Apple 2.0

Covering the business that Steve Jobs built

Time Magazine Names iPhone "Invention of the Year"

November 1, 2007: 5:19 PM ET

picture-29.pngChoosing Time Magazine's invention of the year isn't always an easy task -- I know because I had to do it more than once. But this year, in my humble opinion, the decision was a no-brainer. Lev Grossman, who reviewed Apple's (AAPL) iPhone for Time when it came out in June, edited the Inventions section and wrote the lead story, which I've reproduced in full below (Time is Fortune's sister publication and Lev is a friend). To see the rest of the selections, you can go to TIME.com. Or you can buy the magazine.

Invention of the Year: The iPhone

By Lev Grossman

Stop. I mean, don't stop reading this, but stop thinking what you're about to think. Or, O.K., I'll think it for you:

The thing is hard to type on. It's too slow. It's too big. It doesn't have instant messaging. It's too expensive. (Or, no, wait, it's too cheap!) It doesn't support my work e-mail. It's locked to AT&T. Steve Jobs secretly hates puppies. And—all together now—we're sick of hearing about it! Yes, there's been a lot of hype written about the iPhone, and a lot of guff too. So much so that it seems weird to add more, after Danny Fanboy and Bobby McBlogger have had their day. But when that day is over, Apple's iPhone is still the best thing invented this year. Why? Five reasons:

1. The iPhone is pretty

Most high-tech companies don't take design seriously. They treat it as an afterthought. Window-dressing. But one of Jobs' basic insights about technology is that good design is actually as important as good technology. All the cool features in the world won't do you any good unless you can figure out how to use said features, and feel smart and attractive while doing it.

An example: look at what happens when you put the iPhone into "airplane" mode (i.e., no cell service, WiFi, etc.). A tiny little orange airplane zooms into the menu bar! Cute, you might say. But cute little touches like that are part of what makes the iPhone usable in a world of useless gadgets. It speaks your language. In the world of technology, surface really is depth.

2. It's touchy-feely

Apple didn't invent the touchscreen. Apple didn't even reinvent it (Apple probably acquired its much hyped multitouch technology when it snapped up a company called Fingerworks in 2005). But Apple knew what to do with it. Apple's engineers used the touchscreen to innovate past the graphical user interface (which Apple helped pioneer with the Macintosh in the 1980s) to create a whole new kind of interface, a tactile one that gives users the illusion of actually physically manipulating data with their hands—flipping through album covers, clicking links, stretching and shrinking photographs with their fingers.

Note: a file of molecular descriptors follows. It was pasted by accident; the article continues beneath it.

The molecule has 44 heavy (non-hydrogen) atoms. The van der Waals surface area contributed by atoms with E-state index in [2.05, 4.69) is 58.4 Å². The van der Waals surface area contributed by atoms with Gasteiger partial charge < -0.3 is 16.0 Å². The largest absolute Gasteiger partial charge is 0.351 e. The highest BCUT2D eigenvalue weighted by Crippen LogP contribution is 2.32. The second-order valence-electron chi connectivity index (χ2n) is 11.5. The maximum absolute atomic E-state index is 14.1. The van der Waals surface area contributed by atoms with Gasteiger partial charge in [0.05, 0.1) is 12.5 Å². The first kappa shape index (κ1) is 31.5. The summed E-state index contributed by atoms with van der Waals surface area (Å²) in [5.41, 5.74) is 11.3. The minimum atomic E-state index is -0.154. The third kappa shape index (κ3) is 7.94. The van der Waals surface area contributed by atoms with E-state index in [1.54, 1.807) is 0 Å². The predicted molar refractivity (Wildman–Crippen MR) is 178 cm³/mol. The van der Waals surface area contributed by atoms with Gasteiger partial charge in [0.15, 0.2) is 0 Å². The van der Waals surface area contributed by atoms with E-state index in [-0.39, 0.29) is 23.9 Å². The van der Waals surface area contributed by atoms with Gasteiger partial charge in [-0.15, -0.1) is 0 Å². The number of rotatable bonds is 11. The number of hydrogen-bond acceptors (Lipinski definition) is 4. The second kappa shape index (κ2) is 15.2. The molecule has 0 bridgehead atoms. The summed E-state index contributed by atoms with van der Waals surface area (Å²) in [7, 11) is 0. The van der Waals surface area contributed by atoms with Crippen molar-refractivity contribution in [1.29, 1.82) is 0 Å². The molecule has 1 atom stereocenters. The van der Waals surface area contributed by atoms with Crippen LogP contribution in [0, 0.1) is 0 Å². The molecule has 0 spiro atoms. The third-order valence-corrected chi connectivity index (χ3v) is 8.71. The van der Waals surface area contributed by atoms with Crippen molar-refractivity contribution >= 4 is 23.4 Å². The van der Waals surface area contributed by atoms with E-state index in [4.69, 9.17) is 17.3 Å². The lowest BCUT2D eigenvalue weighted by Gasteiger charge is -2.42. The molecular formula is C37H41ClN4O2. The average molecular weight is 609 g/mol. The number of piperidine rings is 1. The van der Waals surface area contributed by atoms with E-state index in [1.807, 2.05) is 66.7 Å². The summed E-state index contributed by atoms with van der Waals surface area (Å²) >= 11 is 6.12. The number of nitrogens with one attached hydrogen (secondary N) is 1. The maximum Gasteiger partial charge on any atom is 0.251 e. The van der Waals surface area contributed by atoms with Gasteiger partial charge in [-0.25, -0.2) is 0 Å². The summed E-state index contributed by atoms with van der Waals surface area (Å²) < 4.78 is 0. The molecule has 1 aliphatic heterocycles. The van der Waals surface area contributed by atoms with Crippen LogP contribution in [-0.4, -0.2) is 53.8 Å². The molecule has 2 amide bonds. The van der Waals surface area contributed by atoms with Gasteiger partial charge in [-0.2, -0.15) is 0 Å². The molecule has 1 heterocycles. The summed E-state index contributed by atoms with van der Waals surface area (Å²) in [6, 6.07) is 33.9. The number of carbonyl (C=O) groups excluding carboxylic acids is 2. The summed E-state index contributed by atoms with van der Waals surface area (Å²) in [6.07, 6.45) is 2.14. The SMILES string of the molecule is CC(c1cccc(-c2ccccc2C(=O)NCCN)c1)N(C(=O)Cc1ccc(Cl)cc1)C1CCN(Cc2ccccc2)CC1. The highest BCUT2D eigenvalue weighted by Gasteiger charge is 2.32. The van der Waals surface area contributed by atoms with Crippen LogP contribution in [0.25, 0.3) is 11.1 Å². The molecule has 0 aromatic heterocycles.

This is, as engineers say, nontrivial. It's part of a new way of relating to computers. Look at the success of the Nintendo Wii. Look at Microsoft's new Surface Computing division. Look at how Apple has propagated its touchscreen interface to the iPod line with the iPod Touch. Can it be long before we get an iMac Touch? A TouchBook? Touching is the new seeing.

3. It will make other phones better

Jobs didn't write the code inside the iPhone. These days he doesn't dirty his fingers with 1's and 0's, if he ever really did. But he did negotiate the deal with AT&T to carry the iPhone. That's important: one reason so many cell phones are lame is that cell-phone-service providers hobble developers with lame rules about what they can and can't do. AT&T gave Apple unprecedented freedom to build the iPhone to its own specifications. Now other phone makers are jealous. They're demanding the same freedoms. That means better, more innovative phones for all.

4. It's not a phone, it's a platform

When Apple made the iPhone, it didn't throw together some cheap-o bare-bones firmware. It took OS X, its full-featured desktop operating system, and somehow squished it down to fit inside the iPhone's elegant glass-and-stainless-steel case. That makes the iPhone more than just a gadget. It's a genuine handheld, walk-around computer, the first device that really deserves the name. One of the big trends of 2007 was the idea that computing doesn't belong just in cyberspace, it needs to happen here, in the real world, where actual stuff happens. The iPhone gets applications like Google Maps out onto the street, where we really need them.

And this is just the beginning. Platforms are for building on. Last month, after a lot of throat-clearing, Apple decided to open up the iPhone, so that you—meaning people other than Apple employees—will be able to develop software for it too. Ever notice all that black blank space on the iPhone's desktop? It's about to fill up with lots of tiny, pretty, useful icons.

5. It is but the ghost of iPhones yet to come

The iPhone has sold enough units—more than 1.4 million at press time—that it'll be around for a while, and with all that room to develop and its infinitely updatable, all-software interface, the iPhone is built to evolve. Look at the iPod of six years ago. That monochrome interface! That clunky touchwheel! It looks like something a caveman whittled from a piece of flint using another piece of flint. Now imagine something that's going to make the iPhone look that primitive. You'll have one in a few years. It'll be very cool. And it'll be even cheaper. 

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About This Author
Philip Elmer-Dewitt
Philip Elmer-DeWitt
Editor, Apple 2.0, Fortune

Philip Elmer-DeWitt has been following Apple since 1982, first for Time Magazine, and now on the Web for Fortune.com.

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